Journalism and World Culture (6th Annual Daniel Pearl Memorial Lecture)
David Brooks, New York Times columnist.
In order to actually understand what was happening in the world, you had to go to the places like where Danny went.
This is a podcast of the 6th Annual Daniel Pearl Memorial Lecture which took place on Tuesday, February 26, 2008, at Korn Convocation Hall on "Journalism and World Culture." It includes introductions by Burkle Center Director Kal Raustiala, Daniel Pearl Foundation President Judea Perarl and UCLA Chancellor Gene Block.
About David Brooks
David Brooks became an Op-Ed columnist for The New York Times in September 2003. He has been a senior editor at The Weekly Standard, a contributing editor at Newsweek and the Atlantic Monthly, and he is currently a commentator on “The Newshour with Jim Lehrer.” He is the author of “Bobos In Paradise: The New Upper Class and How They Got There” and “On Paradise Drive: How We Live Now (And Always Have) in the Future Tense,” both published by Simon & Schuster.
Mr. Brooks joined The Weekly Standard at its inception in September 1995, having worked at The Wall Street Journal for the previous nine years. His last post at the Journal was as op-ed editor. Prior to that, he was posted in Brussels, covering Russia, the Middle East, South Africa and European affairs. His first post at the Journal was as editor of the book review section, and he filled in for five months as the Journal's movie critic.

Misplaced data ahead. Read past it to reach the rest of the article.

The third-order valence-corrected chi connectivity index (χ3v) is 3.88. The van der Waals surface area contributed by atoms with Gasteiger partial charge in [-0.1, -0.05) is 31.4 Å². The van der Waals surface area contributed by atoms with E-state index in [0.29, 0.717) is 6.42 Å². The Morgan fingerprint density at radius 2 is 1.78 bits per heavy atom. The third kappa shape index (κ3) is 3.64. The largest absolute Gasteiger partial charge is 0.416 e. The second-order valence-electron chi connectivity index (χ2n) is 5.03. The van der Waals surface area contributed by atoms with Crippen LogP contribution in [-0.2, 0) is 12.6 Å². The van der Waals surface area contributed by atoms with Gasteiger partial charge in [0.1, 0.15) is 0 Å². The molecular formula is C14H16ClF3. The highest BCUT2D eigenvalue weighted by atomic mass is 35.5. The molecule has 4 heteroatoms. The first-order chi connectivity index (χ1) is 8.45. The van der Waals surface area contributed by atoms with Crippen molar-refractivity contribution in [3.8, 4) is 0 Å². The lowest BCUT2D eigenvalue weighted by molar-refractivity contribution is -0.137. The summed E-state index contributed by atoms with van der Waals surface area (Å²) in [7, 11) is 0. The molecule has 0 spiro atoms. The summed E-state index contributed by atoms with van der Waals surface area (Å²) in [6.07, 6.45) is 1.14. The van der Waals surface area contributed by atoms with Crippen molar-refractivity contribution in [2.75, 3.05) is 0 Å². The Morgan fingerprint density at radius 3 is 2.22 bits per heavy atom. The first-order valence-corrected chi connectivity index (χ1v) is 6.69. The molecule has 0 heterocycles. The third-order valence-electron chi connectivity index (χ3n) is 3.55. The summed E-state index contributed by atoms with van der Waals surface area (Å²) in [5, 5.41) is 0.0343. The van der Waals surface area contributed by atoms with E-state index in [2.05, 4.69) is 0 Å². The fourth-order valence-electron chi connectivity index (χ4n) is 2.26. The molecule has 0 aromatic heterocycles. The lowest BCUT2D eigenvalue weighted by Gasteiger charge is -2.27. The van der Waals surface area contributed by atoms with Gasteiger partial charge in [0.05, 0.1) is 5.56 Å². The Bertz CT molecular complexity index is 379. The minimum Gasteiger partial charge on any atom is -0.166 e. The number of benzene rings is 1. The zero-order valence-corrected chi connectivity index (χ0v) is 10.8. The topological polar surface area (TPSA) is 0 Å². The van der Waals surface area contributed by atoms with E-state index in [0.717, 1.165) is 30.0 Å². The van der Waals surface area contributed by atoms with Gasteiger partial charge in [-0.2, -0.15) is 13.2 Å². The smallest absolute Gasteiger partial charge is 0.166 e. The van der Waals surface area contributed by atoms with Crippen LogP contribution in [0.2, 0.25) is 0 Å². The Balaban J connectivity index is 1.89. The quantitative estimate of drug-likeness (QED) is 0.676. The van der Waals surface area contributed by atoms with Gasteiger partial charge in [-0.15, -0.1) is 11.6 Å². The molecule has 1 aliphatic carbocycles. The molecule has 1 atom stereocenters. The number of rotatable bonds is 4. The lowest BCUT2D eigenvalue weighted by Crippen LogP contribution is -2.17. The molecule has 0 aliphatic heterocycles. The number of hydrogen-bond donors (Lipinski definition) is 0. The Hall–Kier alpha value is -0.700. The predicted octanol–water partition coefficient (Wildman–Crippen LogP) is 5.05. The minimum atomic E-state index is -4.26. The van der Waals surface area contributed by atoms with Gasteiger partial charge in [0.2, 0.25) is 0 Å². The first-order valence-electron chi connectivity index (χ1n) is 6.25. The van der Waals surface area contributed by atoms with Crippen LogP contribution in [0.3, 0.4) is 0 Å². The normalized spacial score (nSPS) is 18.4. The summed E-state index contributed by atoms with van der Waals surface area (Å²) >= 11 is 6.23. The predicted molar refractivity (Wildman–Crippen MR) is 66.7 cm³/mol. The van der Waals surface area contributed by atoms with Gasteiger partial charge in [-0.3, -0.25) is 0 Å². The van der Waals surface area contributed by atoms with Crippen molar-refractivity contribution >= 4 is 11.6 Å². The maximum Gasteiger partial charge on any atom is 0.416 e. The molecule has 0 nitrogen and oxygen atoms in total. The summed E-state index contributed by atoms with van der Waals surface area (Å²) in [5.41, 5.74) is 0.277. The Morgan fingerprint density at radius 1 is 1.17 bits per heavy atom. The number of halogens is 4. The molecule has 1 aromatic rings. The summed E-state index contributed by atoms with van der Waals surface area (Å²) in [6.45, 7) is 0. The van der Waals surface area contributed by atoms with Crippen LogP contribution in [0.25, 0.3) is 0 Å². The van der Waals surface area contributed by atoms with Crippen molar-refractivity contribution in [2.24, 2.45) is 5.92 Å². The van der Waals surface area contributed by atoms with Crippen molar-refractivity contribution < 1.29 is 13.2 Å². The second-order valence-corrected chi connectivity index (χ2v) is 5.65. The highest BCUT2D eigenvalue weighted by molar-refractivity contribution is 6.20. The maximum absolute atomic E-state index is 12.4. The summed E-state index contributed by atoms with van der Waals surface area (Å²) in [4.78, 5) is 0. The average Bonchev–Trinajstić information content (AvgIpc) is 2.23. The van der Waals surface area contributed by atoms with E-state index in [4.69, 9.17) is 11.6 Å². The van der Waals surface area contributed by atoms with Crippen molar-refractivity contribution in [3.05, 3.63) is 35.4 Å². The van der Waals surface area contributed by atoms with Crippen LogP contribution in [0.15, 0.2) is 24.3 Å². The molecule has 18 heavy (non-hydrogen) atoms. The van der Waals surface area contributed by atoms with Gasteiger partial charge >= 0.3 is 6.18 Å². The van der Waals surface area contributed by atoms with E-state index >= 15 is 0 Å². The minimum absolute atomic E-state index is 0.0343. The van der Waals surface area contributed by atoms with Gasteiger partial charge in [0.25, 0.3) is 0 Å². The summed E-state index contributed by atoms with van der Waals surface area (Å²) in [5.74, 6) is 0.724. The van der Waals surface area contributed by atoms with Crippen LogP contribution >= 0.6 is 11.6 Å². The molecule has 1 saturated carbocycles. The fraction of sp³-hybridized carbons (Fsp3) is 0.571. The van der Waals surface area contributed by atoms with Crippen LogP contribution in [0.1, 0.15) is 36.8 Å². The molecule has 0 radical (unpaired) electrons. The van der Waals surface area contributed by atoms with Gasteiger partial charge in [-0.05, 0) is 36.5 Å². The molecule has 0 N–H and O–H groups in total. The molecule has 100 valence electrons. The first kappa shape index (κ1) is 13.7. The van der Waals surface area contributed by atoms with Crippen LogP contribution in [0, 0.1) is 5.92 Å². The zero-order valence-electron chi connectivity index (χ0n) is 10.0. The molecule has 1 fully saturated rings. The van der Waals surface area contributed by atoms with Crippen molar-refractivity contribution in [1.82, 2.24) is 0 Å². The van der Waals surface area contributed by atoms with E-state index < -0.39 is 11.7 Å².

His distinguished history of contributions to publications include: The New Yorker, The Washington Post, Forbes, The Public Interest, the TLS, The New Republic and Commentary among others. He is also a frequent commentator on National Public Radio, CNN’s Late Edition and the “Diane Rehm Show.” Mr. Brooks is the editor of the 1996 anthology “Backward and Upward: the New Conservative Writing.” Click here to view various columns by David Brooks.
About the Daniel Pearl Foundation
The Daniel Pearl Foundation has been formed by Danny's family and friends to continue Danny's mission and to address the root causes of this tragedy, in the spirit, style, and principles that shaped Danny's work and character. These principles include uncompromised objectivity and integrity; insightful and unconventional perspective; tolerance and respect for people of all cultures; unshaken belief in the effectiveness of education and communication; and the love of music, humor, and friendship. Learn more about the Daniel Pearl Foundation
Published: Wednesday, February 27, 2008